Several species of Lepidoptera (butterflies and moths) such as Ostrinia scapulalis feed on the leaves and flowers of the plant.[11]

Pharmacological properties[edit]

Historically, A. vulgaris was referred to as the "mother of herbs" and has been widely used in the traditional Chinese, European, and Hindu medicine. It possesses a wide range of supposed pharmacological uses, including anticancer, anti-inflammatory, antioxidant, hepatoprotective, antispasmolytic, antinociceptive, antibacterial, antihypertensive, antihyperlipidemic, and antifungal properties.[12]

Phytochemical constituents[edit]

A. vulgaris houses a variety of phytochemicals which are responsible for its pharmacological properties. The phytochemicals belong to classes including flavonoids, essential oils, phenolic acids, coumarins, sterols, carotenoids, vitamins, and sesquiterpene lactones, among many others.[13] Examples of the phytochemicals include vulgarin, artemisinin, scopoletin, camphene, camphor, sabinene, and some derivatives of quercetin and kaempferol.[12][13]

Upper side of A. vulgaris leaf
Lower side of leaf


  1. ^ The Plant List, Artemisia vulgaris L.
  2. ^ BSBI List 2007 (xls). Botanical Society of Britain and Ireland. Archived from the original (xls) on 26 June 2015. Retrieved 17 October 2014.
  3. ^ English Names for Korean Native Plants (PDF). Pocheon: Korea National Arboretum. 2015. p. 361. ISBN 978-89-97450-98-5. Archived from the original (PDF) on 25 May 2017. Retrieved 25 January 2017 – via Korea Forest Service.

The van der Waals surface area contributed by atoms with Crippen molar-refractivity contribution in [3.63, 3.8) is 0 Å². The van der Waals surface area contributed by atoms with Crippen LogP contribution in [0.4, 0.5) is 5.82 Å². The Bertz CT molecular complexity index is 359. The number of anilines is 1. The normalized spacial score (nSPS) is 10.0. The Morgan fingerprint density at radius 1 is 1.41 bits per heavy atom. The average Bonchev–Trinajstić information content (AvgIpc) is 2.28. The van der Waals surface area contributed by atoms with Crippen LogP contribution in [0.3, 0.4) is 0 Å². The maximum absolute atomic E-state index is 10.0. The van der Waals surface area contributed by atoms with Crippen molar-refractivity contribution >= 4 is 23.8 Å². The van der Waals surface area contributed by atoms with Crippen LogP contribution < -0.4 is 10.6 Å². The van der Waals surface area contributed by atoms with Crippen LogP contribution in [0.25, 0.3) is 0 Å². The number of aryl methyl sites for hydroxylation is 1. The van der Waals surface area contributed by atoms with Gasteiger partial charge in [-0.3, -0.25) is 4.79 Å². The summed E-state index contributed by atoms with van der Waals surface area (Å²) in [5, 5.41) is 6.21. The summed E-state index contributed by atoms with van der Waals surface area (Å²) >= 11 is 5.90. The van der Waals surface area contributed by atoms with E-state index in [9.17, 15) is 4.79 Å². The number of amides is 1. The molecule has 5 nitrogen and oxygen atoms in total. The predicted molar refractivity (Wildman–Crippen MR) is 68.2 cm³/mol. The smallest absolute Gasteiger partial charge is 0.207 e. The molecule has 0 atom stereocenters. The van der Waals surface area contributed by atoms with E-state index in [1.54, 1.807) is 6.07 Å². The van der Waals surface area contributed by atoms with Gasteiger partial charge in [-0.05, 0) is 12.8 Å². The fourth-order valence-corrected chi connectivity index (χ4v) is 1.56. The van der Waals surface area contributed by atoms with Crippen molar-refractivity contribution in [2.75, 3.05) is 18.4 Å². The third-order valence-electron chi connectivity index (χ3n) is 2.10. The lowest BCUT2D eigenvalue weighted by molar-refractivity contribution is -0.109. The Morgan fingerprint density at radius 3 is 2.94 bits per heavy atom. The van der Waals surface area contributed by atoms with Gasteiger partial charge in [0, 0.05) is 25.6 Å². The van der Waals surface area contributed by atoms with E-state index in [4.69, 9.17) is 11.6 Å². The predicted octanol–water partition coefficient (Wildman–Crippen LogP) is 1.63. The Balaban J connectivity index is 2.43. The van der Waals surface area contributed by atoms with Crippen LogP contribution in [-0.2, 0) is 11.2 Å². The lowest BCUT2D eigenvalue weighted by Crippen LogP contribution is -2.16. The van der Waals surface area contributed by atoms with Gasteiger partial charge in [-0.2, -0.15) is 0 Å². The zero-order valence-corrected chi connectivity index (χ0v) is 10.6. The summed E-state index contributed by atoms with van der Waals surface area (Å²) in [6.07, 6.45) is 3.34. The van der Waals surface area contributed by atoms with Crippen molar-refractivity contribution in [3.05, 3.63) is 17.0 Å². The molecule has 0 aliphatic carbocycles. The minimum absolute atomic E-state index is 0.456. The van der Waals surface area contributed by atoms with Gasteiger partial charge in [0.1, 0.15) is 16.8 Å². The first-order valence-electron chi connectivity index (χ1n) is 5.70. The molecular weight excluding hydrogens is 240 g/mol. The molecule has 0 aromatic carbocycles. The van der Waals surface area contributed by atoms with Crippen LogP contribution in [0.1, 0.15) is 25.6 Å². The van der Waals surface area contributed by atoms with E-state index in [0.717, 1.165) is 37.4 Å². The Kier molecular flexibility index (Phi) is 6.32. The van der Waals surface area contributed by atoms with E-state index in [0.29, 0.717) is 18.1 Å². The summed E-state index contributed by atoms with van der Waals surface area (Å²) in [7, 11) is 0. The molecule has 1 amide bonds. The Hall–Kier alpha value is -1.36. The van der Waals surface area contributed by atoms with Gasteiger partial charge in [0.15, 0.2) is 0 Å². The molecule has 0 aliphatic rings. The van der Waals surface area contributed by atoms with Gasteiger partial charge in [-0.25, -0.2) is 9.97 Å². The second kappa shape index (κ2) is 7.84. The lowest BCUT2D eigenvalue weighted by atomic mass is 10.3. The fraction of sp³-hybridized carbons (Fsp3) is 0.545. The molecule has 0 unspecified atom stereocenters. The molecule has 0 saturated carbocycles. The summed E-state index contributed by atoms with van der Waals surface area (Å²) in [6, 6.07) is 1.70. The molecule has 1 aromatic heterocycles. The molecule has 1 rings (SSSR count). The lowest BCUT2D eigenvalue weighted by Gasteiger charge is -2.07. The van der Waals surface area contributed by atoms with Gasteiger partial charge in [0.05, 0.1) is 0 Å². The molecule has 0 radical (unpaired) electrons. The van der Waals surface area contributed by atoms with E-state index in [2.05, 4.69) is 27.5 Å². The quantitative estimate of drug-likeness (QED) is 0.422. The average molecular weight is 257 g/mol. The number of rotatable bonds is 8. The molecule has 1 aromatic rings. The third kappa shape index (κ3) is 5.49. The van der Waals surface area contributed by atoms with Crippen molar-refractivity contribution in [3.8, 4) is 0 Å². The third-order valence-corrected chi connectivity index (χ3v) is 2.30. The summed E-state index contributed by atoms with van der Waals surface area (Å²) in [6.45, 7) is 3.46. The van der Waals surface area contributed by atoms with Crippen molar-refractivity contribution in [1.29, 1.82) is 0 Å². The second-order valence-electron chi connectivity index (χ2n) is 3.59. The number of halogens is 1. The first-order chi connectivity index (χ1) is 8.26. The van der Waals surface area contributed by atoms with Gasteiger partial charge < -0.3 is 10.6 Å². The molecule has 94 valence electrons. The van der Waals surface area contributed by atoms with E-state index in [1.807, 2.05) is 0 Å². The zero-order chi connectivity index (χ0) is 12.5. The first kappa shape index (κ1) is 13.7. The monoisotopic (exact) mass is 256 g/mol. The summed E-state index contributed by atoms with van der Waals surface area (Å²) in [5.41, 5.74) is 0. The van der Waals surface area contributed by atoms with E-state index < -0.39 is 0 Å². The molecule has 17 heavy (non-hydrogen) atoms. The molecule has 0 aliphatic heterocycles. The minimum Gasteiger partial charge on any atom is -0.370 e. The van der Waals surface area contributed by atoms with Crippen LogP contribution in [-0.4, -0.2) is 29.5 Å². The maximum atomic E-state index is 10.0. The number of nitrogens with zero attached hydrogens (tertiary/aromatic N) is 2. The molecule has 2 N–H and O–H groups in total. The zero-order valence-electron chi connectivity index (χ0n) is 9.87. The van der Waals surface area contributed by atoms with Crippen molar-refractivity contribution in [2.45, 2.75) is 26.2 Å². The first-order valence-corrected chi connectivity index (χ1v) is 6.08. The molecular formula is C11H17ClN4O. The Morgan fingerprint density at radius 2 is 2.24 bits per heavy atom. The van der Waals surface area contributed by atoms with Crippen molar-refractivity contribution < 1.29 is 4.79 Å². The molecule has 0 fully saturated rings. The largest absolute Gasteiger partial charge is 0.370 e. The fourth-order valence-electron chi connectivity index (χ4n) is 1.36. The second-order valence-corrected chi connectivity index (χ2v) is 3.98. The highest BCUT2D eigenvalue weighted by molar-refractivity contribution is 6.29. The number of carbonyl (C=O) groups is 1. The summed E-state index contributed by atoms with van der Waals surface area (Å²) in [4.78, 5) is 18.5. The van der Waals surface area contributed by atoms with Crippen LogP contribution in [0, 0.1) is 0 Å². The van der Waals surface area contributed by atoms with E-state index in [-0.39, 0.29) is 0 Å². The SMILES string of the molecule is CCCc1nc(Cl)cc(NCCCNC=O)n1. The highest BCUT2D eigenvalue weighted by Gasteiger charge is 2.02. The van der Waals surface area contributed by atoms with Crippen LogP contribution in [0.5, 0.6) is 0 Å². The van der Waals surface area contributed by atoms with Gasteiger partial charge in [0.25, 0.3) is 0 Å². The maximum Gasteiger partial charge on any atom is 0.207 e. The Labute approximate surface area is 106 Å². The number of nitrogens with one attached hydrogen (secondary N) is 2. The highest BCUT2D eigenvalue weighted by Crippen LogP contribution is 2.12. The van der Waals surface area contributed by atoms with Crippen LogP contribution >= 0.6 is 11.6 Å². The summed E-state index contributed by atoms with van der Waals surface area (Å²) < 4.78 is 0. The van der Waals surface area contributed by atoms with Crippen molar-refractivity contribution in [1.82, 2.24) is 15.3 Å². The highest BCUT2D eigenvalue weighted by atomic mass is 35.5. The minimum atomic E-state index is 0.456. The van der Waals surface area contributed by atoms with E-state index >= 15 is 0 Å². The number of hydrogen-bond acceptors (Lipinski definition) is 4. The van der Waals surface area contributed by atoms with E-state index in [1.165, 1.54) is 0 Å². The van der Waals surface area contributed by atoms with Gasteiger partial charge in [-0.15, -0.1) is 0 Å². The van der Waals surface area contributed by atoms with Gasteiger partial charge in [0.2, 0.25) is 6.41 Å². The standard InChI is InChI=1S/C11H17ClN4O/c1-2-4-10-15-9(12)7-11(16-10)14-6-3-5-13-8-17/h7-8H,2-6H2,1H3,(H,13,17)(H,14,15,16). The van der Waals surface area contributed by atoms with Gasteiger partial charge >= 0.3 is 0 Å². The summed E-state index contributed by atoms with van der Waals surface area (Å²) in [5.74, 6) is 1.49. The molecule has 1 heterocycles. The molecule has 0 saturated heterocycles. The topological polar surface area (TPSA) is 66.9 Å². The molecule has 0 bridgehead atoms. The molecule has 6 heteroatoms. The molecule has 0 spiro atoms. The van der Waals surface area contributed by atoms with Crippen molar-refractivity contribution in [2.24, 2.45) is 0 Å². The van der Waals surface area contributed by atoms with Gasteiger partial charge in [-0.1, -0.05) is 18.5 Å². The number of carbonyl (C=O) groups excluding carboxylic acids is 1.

4. ^ "Ohio Perennial and Biennial Weed Guide: Mugwort Artemisia vulgaris". Ohio Agricultural Research and Development Center, Ohio State University. Archived from the original on 19 May 2011.
  5. ^ "Plants profile for Artemisia vulgaris (common wormwood)". PLANTS
  6. ^ Barney, J. N.; DiTommaso, A. (2002). "The biology of Canadian weeds. 118. Artemisia vulgaris L." Canadian Journal of Plant Science. 83 (1): 205–215. doi:10.4141/P01-098.
  7. ^ "Information Officee of Shanghai Municipality". Archived from the original on 26 April 2021. Retrieved 26 April 2021.
  8. ^ Rysdyk, Evelyn C. (19 February 2019). The Nepalese Shamanic Path: Practices for Negotiating the Spirit World. Simon and Schuster. ISBN 978-1-62055-795-2.
  9. ^ New York Invasive Species Information. "Mugwort". Retrieved 29 October 2019.
  10. ^ Parnell, J. and Curtis, T. 2012. Webb's An Irish Flora. Cork University Press. ISBN 978-185918-4783
  11. ^ Calcagno, Vincent; Bonhomme, Vincent; Thomas, Yan; Singer, Michael C.; Bourguet, Denis (7 September 2010). "Divergence in behaviour between the European corn borer, Ostrinia nubilalis , and its sibling species Ostrinia scapulalis : adaptation to human harvesting?". Proceedings of the Royal Society B: Biological Sciences. 277 (1694): 2703–2709. doi:10.1098/rspb.2010.0433. PMC 2982046. PMID 20410041.
  12. ^ a b Ekiert, Halina; Pajor, Joanna; Klin, Paweł; Rzepiela, Agnieszka; Ślesak, Halina; Szopa, Agnieszka (25 September 2020). "Significance of Artemisia Vulgaris L. (Common Mugwort) in the History of Medicine and Its Possible Contemporary Applications Substantiated by Phytochemical and Pharmacological Studies". Molecules. 25 (19): 4415. doi:10.3390/molecules25194415. ISSN 1420-3049. PMC 7583039. PMID 32992959.
  13. ^ a b Thangjam, Nurpen Meitei; Taijong, Jasmina; Kumar, Awadhesh (9 November 2020). "Phytochemical and pharmacological activities of methanol extract of Artemisia vulgaris L. leaves". Clinical Phytoscience. 6 (1): 72. doi:10.1186/s40816-020-00214-8. ISSN 2199-1197. S2CID 226279550.